Like many other areas of study, the field of L≥2 (second, third, fourth… language) development is experiencing rapid change associated with advances in relevant technology. The growing popularity of “language learning apps” may be one of the more obvious indicators of this trend. These apps seem to open the door to language study options that would be inconceivable in a traditional (20th century type) scholastic language program: for example, several apps offer upwards of 70 language courses to English speakers – this far exceeds the 4 offered at my high school, when I was a student! But whether or not this actually translates into improved L≥2 development for users of these apps has yet to be convincingly demonstrated. In fact, some linguists, like Donovan Nigel’s post to Mezzofanti Guild blog, suggests that today’s apps may actually be detrimental to language learning.
In my view, however, language learning apps are just tools. Like most tools, the way they are used, determines their real value. It seems language learning apps have become a permanent part of the language study “tool box”. It makes sense for teachers and students to learn how to make the most of them.
I offer the following three tips:
Know thine app!
Most apps I’ve encountered are built around the same basic flashcard principle. Each offers different combinations of bells and whistles intended to make using it more fun and/or effective. The app features may also evolve over time and vary depending on the device used.
For example, Duolingo. Its core program consists of flashcard-type translations organized into themes arranged in a learning tree. This app also has a labs section where prototypes for other services are tested. Some of these other services may eventually be incorporated into a version of the standard app. This seems to be the case for Duolingo’s conversation bots, which are currently available for some languages on Duolingo’s phone app, but not yet on the laptop version.
Getting to know exactly what an app offers allows you to identify the strengths and weaknesses then determine how the app may best be integrated into your language learning plan.
To language educators, I recommend going beyond the sample lessons and actually complete the full course you plan to use with your students. You may also find it useful to try using the app to study a language you don’t know, so as to have the student’s perspective of the materials you’ll be assigning.
Computer and phone technologies have made it seem possible to receive calls, write messages, read articles, watch videos, and listen to music at the same time, in an effort to multi-task. However, education journalist, Marianne Stenger’s research in How Technology-Based Multitasking Impacts Learning suggests that such multitasking is more likely to impair performance rather than improve it. Therefore, if a language learning app is to be of any real value in language study, full attention is required.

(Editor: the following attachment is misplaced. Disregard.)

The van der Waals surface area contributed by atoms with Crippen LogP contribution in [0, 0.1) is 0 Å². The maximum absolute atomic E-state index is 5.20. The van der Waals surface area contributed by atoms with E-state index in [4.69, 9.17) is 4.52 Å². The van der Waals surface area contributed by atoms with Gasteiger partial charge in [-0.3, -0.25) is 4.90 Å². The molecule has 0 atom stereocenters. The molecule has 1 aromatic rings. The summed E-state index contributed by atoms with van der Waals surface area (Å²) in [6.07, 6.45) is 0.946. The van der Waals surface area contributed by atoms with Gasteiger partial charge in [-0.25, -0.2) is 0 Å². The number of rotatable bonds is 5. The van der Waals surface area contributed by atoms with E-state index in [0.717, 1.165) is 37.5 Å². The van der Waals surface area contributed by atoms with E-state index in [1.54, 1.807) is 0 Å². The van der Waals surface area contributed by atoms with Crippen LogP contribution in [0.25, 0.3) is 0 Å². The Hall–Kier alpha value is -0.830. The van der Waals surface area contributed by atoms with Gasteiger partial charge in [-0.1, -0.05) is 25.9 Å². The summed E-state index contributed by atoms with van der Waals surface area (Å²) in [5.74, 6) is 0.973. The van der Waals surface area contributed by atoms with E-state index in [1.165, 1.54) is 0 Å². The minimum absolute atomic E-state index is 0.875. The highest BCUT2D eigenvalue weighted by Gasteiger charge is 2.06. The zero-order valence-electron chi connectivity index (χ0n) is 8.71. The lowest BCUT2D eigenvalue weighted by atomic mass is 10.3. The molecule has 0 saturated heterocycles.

This may be easier said than done. After all, we access language apps on the same devices used for work or leisure activities. The temptation to multitask may be rather strong.
For me, the best way to resist the temptation to multitask is to keep my language app sessions brief – between 5 and 15 minutes – and to commit to a specific duration at the start of the session. For example, I may say to myself: “For the next 10 minutes I will concentrate on using my language learning app without interruption”. The key is to choose an achievable time frame for yourself. Short study sessions in which you are fully engaged, done regularly, will produce better results than longer sessions during which you are distracted.
Keep your eyes on the prize!
Chances are that you’ve decided to use a language learning app because you want to learn a language and not because you’re collecting the congratulatory icons that often mark the completion of exercises on apps. Don’t get caught up in completing a level that you lose sight of the big picture. In other words, no cheating and over-reliance on an app’s hint features to complete the lesson faster. It doesn’t help you develop your language proficiency, in the long term.
Also, developing meaningful proficiency in any language goes beyond learning grammar and vocabulary or memorizing a couple of factoids or stereotypes. It’s about making a deep connection to people and places. Such connections don’t happen overnight, they take time, patience and effort to establish and maintain.
It is the desire to connect with other people and cultures that motivates many of us to study a language in the first place. Thankfully there is no app yet that can make these connections! Keep in mind, the deepest and most rewarding learning happens when you close the app, turn off the screen and live the moment with the human being in front of you, whether they’re a shop clerk, a waiter, a homestay parent or a classmate.
In short, I believe that language learning apps can be valuable assets to your language study program. But in the end, it’s up to you. If you take the time to get to know your app, remain attentive when using it, and keep sight of your language learning goals, then you are more likely to get the most out of your language learning app.